Today's police announcement that it's starting a nationwide crackdown on guns held by gangs and organised crime groups has been met with cynicism as well as support.
Police Commissioner Andrew Coster made the announcement in a statement saying police will be aiming to investigate and disrupt the illegal supply of firearms which is "enabling firearms violence".
It includes the "illegal manufacture, modification and supply of firearms to gangs and organised crime groups," Coster said.
The long-term, nationally-coordinated operation will see each police district run their own "tailored initiative" alongside iwi and community groups to offer support that can help address the underlying causes of violence.
But the approach has been called ambiguous and even "soft" by several National politicians.
Former Prime Minister and MP for Tauranga, Simon Bridges said it was so soft, it would have little impact.
"With this softly softly approach from our wokester commissioner, expect gang and gun violence to continue to worsen," he tweeted.
Bridges has been a long-time advocate of "going after gangs," at one point proposing a ‘gang unit’ that he said would "harass and disrupt gangs every day".
Another National Party MP, Simeon Brown, told 1 NEWS "it's time police stopped talking about taking the guns off the gangs and take the guns off the gangs".
The Pakuranga MP said the worst mistake police made was stopping the Armed Response Trials.
"It gave them the tools to respond to incidents where specialist trained cops were able to tackle these operations," he said.
"Obviously these gangs break the law, they do it for a living, so they are going to get their guns in all sorts of ways - but that’s why the police need to have the tools to go into properties and get the guns," he said.
"That’s essentially what they should be doing every day of the year, they don’t need a special operation to do that."
Over January, Brown kept a tally of gun-related incidents that reached the media. He says there was close to one firearm incident reported per day over the first month of 2021.
The Police Association has gone back a full year.
"The association has been keeping note of the number of times stories involving firearms make it into our everyday media, and over the last year or so that has been at least once, and often more, a day," Association President, Chris Cahill says.
"This is extremely unnerving for communities throughout Aotearoa, and, coupled with the incidents involving shootings and firearms presentation that never make the headlines, but the association is aware of, the full picture is disturbing," he says.
"The association knows that most of the illicit firearms in New Zealand have been stolen from legitimate gun owners rather than being illegally imported, but there is also considerable evidence of licenced gun owners buying firearms and on-selling them on the black market.
"That is one of the most compelling reasons for a firearms registry which was provided for in last year’s Firearms Legislation Act," Cahill says.
While Operation Tauwhiro will be carried out across all 12 police districts over the next six months, Cahill says it has the association’s full support.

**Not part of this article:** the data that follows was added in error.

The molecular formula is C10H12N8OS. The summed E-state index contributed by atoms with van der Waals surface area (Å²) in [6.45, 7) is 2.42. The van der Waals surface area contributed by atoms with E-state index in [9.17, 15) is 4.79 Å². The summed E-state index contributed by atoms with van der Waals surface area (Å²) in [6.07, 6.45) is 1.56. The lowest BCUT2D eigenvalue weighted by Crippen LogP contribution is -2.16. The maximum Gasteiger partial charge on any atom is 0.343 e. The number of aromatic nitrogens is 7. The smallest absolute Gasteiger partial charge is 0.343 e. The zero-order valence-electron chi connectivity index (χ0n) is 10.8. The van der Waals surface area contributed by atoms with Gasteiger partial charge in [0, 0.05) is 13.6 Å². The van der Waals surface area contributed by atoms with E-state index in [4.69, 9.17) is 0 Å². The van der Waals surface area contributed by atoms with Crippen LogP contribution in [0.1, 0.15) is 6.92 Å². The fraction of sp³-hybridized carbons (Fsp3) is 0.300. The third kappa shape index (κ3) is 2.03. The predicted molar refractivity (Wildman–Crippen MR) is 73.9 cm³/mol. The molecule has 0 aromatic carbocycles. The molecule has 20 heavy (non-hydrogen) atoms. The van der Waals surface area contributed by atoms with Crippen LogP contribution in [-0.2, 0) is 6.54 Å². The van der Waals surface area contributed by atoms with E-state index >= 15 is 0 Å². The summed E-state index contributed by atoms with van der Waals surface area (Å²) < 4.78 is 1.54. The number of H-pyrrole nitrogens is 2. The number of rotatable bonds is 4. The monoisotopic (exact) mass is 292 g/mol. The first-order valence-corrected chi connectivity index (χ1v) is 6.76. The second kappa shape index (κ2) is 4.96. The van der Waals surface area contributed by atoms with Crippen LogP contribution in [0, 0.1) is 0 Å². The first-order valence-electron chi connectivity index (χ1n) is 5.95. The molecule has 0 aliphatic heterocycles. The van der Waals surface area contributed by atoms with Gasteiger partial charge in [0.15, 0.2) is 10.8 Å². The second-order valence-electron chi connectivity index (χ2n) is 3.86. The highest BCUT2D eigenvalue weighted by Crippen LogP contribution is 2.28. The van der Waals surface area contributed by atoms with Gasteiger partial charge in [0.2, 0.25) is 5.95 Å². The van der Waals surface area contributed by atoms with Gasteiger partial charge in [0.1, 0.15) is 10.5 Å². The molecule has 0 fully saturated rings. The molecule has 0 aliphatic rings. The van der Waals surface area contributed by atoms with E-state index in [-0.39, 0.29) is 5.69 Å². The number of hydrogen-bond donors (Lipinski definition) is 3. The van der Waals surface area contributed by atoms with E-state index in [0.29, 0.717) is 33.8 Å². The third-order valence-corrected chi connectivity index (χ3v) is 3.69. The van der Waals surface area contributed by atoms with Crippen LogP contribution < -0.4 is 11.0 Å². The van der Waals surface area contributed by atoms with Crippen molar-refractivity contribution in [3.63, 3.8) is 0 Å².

"We have been unrelenting in warning of the escalating dangers to officers and the community with the influx of gang members deported from Australia, the proliferation of illegal firearms, growing inter-gang tensions, and, underlying it all, the increasing availability of methamphetamine," Cahill says.
"We are also aware of a change in attitude when it comes to using firearms. Not so long ago, guns were prized possessions of gangs and were pretty much for intimidation and threat purposes. However, of late there has been a discernible shift to people being prepared to use their illegal firearms against each other, when it comes to gangs, against police officers, and against the public in standover tactics and armed burglaries."
This is backed up by the examples police has provided, including an episode in Tauranga where 96 rounds were fired into a gang leader’s house where children were inside watching television.
The ACT Party also weighed in today, saying it would prefer to see police having gang asset seizure powers.
“Police’s announcement that Operation Tauwhiro will target armed gangs is great news,” says ACT Firearms Reform spokesperson Nicole McKee, “but the action would be so much more meaningful if Police had the gang asset seizure powers ACT has been advocating for.”
“For months it has been obvious to ACT that the gangs are out of control and that police haven’t been doing enough to curb their odious activities.
“We’ve been saying for some time the Government should pick up ACT’s policy to amend the Criminal Proceeds (Recovery) Act 2009 so that if police find illegal firearms at an unlawful, gang-run operation their assets can be seized.
“As a rule ACT doesn’t favour urgency in Parliament, but rather than using the House’s time last week to rush through revoking communities’ rights to have a say on whether Maori wards are implemented, we would have supported a quick change to the law making it easier for the police to go after armed gangs," Mckee says.